Friday, October 7, 2011


Bobby Derie

“…ex, wye, zed, Þorn, eð.” Þe children sang. Beð smiled at her charges.

“Þat was very good children.” Beð said. “But do you know Þe story of Þorn and eð?”

“No Miss Beðany.” Þe children chorused.

“Þen gaðer round, and we shall have a story-time.” Beð said. Þe children clambered and ran and crawled over Þe furniture of Þe little schoolroom, before finally assembling Þemselves in rough circles around Beð.


A little souð of Cornwall is Þe village of Oberden Loundres, and some of Þe people Þere worked at Þe mine, bringing up loads of Cymric and Hen Gymraeg from Þe deep mines, and some of Þem farmed Þeir own dialect of Cornish. Every now and again Þe merchants would come, hawking Anglo-Saxon or Gaelic from east and west, and Þe villagers would judge Þe stock and buy a word here or phrase Þere, to try in Þeir own gardens and to mix wið Þeir own, and sometimes it stuck and sometimes it did not. Less often would some likely young lad go off to sea and adventure, and return from far lands wið pockets and packs full of strange tongues.

It came one day a wind blew from Þe souð, and a strange wind it was too, sending all Þe feaðered folk before it, wið caws and birdsong dripping from Þe sky. When Þat strange wind passed, Þere too in Oberden Loundres was Squire Þoð. Of course, none knew his proper name, but he had a great sack of strange words Þat looked new-minted and gleamed golden and shiny in Þe light of day, and he bought up Þe great house and restored a single tower of it. None knew where his store came from, for Þey tasted strange on Þe tongue and were oddly familiar to Þe eye, but Þey were accepted as currency right enough by many. Some say Squire Þoð took a great interest in Þe mines, and showed Þe assayers how to smelt Yan Tan TeÞera from an old shepherd’s rhyme Þat Þey used to Þrow out as spoil. Maybe Þat is where Þe rumor started Þat he was an alchemist, but Squire Þoð kept his own council and would never say.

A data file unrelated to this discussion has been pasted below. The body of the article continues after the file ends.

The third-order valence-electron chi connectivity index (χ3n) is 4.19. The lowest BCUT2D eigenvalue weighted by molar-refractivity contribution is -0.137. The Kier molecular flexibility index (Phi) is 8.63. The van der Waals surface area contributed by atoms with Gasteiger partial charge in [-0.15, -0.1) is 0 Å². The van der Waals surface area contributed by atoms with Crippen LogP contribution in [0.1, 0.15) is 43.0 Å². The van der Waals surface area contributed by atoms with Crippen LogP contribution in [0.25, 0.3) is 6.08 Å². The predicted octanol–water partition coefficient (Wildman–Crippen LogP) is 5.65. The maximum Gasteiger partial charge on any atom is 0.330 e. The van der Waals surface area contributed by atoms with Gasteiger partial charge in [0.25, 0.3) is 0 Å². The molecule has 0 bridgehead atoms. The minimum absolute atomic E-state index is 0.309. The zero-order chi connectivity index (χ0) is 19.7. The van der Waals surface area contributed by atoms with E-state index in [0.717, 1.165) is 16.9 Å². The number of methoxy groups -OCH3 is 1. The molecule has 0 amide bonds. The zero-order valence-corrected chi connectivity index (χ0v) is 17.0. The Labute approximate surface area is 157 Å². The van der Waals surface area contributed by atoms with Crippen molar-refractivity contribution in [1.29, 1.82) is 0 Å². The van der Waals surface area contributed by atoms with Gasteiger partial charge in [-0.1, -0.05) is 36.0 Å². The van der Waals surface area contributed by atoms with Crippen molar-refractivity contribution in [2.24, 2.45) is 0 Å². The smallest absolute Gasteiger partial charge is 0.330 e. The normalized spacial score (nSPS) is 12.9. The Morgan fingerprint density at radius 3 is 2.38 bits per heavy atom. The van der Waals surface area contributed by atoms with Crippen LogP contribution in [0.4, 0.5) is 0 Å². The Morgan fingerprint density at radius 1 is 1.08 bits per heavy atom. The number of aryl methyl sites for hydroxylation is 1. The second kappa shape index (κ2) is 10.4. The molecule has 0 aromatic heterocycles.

Many a night would Squire Þoð’s light burn long into Þe night in his great tower, and strange letters and packages would come to him from farðer shores Þan any son or daughter of Oberden Loundres had ever been. Some few of Þe men of Þe village came to him at times, to beg a loan or talk awhile wið a man of learning, and Þey never got past Þe first floor of Þat restored tower—but what wonders Þey claimed! Þere were Þe bones of giants Þere, some ancient tongues which were long buried and transmuted by centuries ‘til none could name Þem, and strange, beastly chimeras—gangly, artificial Þings, Þe work of a terrible taxidermy. Old Man Seð claimed he saw Þe skin of Latin hang off a partial skeleton of Hebrew—but what a skeleton, in such poor condition, and what a skin, so twisted and strange as any Romance language! Squire Þoð called it a La’az, and said he’d bought it cheap off a Portuguese merchant who mistook it for a peculiar sample of Ladino. And when Old Man Seð told Þis to Þe gossips of Oberden Loundres, Þe whole village knew Squire Þoð for a necromancer as well as alchemist, and feared him doubly.